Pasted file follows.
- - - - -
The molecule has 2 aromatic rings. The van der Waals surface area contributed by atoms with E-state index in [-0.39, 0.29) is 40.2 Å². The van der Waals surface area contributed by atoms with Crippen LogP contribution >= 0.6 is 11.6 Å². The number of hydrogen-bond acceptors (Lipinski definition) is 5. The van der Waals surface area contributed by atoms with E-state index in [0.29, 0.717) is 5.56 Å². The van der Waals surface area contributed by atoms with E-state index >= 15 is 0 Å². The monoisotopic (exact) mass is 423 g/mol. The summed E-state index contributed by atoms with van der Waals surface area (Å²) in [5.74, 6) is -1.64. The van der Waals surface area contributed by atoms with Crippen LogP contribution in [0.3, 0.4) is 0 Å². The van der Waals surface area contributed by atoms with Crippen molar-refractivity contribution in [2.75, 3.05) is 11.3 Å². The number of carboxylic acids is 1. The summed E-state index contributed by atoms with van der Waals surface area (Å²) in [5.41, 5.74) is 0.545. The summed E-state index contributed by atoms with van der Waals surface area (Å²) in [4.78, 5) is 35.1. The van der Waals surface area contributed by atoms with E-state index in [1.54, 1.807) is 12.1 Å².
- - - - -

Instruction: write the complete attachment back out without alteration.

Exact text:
The molecule has 2 aromatic rings. The van der Waals surface area contributed by atoms with E-state index in [-0.39, 0.29) is 40.2 Å². The van der Waals surface area contributed by atoms with Crippen LogP contribution >= 0.6 is 11.6 Å². The number of hydrogen-bond acceptors (Lipinski definition) is 5. The van der Waals surface area contributed by atoms with E-state index in [0.29, 0.717) is 5.56 Å². The van der Waals surface area contributed by atoms with E-state index >= 15 is 0 Å². The monoisotopic (exact) mass is 423 g/mol. The summed E-state index contributed by atoms with van der Waals surface area (Å²) in [5.74, 6) is -1.64. The van der Waals surface area contributed by atoms with Crippen LogP contribution in [0.3, 0.4) is 0 Å². The van der Waals surface area contributed by atoms with Crippen molar-refractivity contribution in [2.75, 3.05) is 11.3 Å². The number of carboxylic acids is 1. The summed E-state index contributed by atoms with van der Waals surface area (Å²) in [5.41, 5.74) is 0.545. The summed E-state index contributed by atoms with van der Waals surface area (Å²) in [4.78, 5) is 35.1. The van der Waals surface area contributed by atoms with E-state index in [1.54, 1.807) is 12.1 Å².